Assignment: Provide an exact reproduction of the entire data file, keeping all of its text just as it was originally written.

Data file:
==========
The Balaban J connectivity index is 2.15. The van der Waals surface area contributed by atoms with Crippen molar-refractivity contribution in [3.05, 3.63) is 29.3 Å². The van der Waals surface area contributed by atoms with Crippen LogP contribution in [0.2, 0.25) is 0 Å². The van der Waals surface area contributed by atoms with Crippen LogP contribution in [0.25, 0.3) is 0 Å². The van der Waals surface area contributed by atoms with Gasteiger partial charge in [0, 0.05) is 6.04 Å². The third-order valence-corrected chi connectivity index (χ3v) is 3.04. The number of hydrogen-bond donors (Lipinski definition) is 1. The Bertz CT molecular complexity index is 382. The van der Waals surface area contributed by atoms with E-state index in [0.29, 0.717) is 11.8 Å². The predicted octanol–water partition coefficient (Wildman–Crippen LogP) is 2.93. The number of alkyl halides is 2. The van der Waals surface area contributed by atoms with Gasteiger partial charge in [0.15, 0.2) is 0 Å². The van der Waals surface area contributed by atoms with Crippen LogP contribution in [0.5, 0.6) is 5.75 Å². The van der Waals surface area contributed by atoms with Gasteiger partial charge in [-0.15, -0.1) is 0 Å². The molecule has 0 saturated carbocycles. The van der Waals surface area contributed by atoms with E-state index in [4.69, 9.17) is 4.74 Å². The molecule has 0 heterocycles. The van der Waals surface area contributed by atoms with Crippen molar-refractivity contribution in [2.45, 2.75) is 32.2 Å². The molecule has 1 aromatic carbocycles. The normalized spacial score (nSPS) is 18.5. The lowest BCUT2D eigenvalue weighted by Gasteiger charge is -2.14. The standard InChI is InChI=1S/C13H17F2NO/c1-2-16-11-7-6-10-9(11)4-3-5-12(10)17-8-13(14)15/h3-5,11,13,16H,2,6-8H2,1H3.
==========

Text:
The Balaban J connectivity index is 2.15. The van der Waals surface area contributed by atoms with Crippen molar-refractivity contribution in [3.05, 3.63) is 29.3 Å². The van der Waals surface area contributed by atoms with Crippen LogP contribution in [0.2, 0.25) is 0 Å². The van der Waals surface area contributed by atoms with Crippen LogP contribution in [0.25, 0.3) is 0 Å². The van der Waals surface area contributed by atoms with Gasteiger partial charge in [0, 0.05) is 6.04 Å². The third-order valence-corrected chi connectivity index (χ3v) is 3.04. The number of hydrogen-bond donors (Lipinski definition) is 1. The Bertz CT molecular complexity index is 382. The van der Waals surface area contributed by atoms with E-state index in [0.29, 0.717) is 11.8 Å². The predicted octanol–water partition coefficient (Wildman–Crippen LogP) is 2.93. The number of alkyl halides is 2. The van der Waals surface area contributed by atoms with Gasteiger partial charge in [0.15, 0.2) is 0 Å². The van der Waals surface area contributed by atoms with Crippen LogP contribution in [0.5, 0.6) is 5.75 Å². The van der Waals surface area contributed by atoms with Gasteiger partial charge in [-0.15, -0.1) is 0 Å². The molecule has 0 saturated carbocycles. The van der Waals surface area contributed by atoms with E-state index in [4.69, 9.17) is 4.74 Å². The molecule has 0 heterocycles. The van der Waals surface area contributed by atoms with Crippen molar-refractivity contribution in [2.45, 2.75) is 32.2 Å². The molecule has 1 aromatic carbocycles. The normalized spacial score (nSPS) is 18.5. The lowest BCUT2D eigenvalue weighted by Gasteiger charge is -2.14. The standard InChI is InChI=1S/C13H17F2NO/c1-2-16-11-7-6-10-9(11)4-3-5-12(10)17-8-13(14)15/h3-5,11,13,16H,2,6-8H2,1H3.